Saturday, March 17, 2012

Review: Marcia Arrieta's triskelion, tiger month, tangram, thyme

triskelion, tiger month, tangram, thyme
by Marcia Arrieta
Otoliths, 2011
Reviewed by Janelle Elyse Kihlstrom

triskelion, tiger month, tangram, thyme, Marcia Arrieta's first full-length poetry collection, opens with an epigraph from Jacques Lacan, "the unconscious is structured like a language."  Arrieta's poems seem to be structured in the way a language of the unconscious might be.  Like dreams, they merely hint at underlying realities, making no attempt to corner them outright.  Her lines are brief and her sentences are briefer, many composed of just one word.  One of the longest in the collection is found in the poem "learning to see," stating simply that "we must continue to believe in the magical."

Arrieta's poems have a spiritual component, not in a dogmatically religious sense but rather following in an Eastern tradition which found echoes in the West with Blake, Rilke and later the Zen-influenced Beat poets, now somewhat out of fashion in this increasingly materialistic new century.  Impervious to current trends, Arrieta's approach suggests she still views the poet's task as that of the mystic, to observe, if not for the purpose of intellectual comprehension, then at least of a cerebral processing of awareness and an experiential sort of understanding.

Her poems make no conclusions or value judgments, no pat statements, only observations, notes from the field.  They compile abstract objects into a montage of hints and clues that read much like half-remembered dreams.

At times the mystery of this terse, abstract style may confound the reader to the extent that it feels arbitrary and deliberately hermetic, in the way of a challengingly simplistic modern art piece or inscrutable Zen koan.  Not every line rewards and enlightens with repeated readings, but many do.  As Arrieta counsels in "Impossible," "binocular a feather./ pay attention."

In addition to Eastern philosophers, Western psychoanalysts (Lacan, Jung) and artists such as photographer Joseph Sudek and sculptor/architect Isamu Noguchi, Arrieta draws inspiration from modern physics, in particular Einstein's theory of relativity.  There are also several recurring motifs from nature, one being the "bear at the window," perhaps representing the wild, the unknowable, the dangerous.

In "the mysteries," Arrieta writes:

faraway in the land of imaginary all is calm.  we learn of symbols.
symbol the man.  symbol the woman.  all in the name of meaning.
all in the name of understanding.   the mountain in the distance.

We read there an allusion to Lacan's theory of the symbolic but also to the enlightened master, to Einstein the formidable genius, and even to the bear at the window, each represented by the distant mountain.

There is also a call to engagement with this world in all its mystery, both to observe it and to dive right in.  In the collection's first poem, "Almost Real," Arrieta writes, "read the sand.  swim in./ travel the sequence of numbers./ study the wave theory of light."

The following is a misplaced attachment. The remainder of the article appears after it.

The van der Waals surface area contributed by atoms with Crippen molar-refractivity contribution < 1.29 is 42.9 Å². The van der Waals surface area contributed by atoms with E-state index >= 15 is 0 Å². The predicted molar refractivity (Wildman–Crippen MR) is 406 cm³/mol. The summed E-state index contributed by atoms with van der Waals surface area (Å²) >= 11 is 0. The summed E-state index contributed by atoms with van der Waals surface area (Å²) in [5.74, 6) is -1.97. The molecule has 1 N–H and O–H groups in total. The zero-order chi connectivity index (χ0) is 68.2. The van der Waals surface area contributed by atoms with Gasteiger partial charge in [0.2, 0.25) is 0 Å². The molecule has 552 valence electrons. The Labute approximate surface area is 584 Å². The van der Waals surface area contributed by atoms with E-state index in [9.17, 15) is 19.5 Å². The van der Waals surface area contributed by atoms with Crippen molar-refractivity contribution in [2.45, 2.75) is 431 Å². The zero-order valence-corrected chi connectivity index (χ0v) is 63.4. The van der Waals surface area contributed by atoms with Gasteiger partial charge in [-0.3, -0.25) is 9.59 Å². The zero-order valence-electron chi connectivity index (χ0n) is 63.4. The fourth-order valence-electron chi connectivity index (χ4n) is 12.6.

"in search of fireflies" ends with a sort of metaphysical math problem:

a gingko leaf is found
in a book of psychology.
equate the sunflower.

The section titles of this collection are often poems in themselves.  One is a simple semi-colon.  The final one is titled, "A Circle," and is followed by a brief poem:

imaginary lives.
invisible mountains.
galileo's ink-wash drawing of the moon.
nothing is isolated.
water.  rock.  flower.
fields.  woods.
trace the path.

The theme of unity emerges as, not ironically, the unifying force in this bold collection which feels equally comfortable with its experimental veneer and the timeless project at its heart.

Friday, March 2, 2012

Flash Fiction Contest Cancelled

Apologies for another lengthy hiatus between reviews.  A new one will be coming by next weekend. 

Meanwhile, I need to make a reluctant but necessary announcement about the flash fiction contest, which was scheduled to close by the 15th of this month.  To be perfectly straightforward, we just haven't received enough entries to award the prize of this self-funding contest.  I know a lot of you are like me and sometimes wait until the last minute on these things, but in the case of the poetry contests we held over the last two years, we had a good stack of entries by this point, and based on that comparison, we just can't be assured we're going to end up with enough to hold a fair, competitive contest this year.

So we're going to have to pull the plug on this one.  All entrants' reading fees will be returned by PayPal within the next few business days, and again, my apologies. 

But for those who like contests, don't worry; we haven't abandoned them entirely.  We still plan to hold one next year, one you all just might be interested in, so check out our next two issues to learn what we've got in mind.  Our Spring/Summer issue is almost filled and will be launching in June, and as always, we're accepting art, poetry and flash fiction submissions on a rolling basis year-round.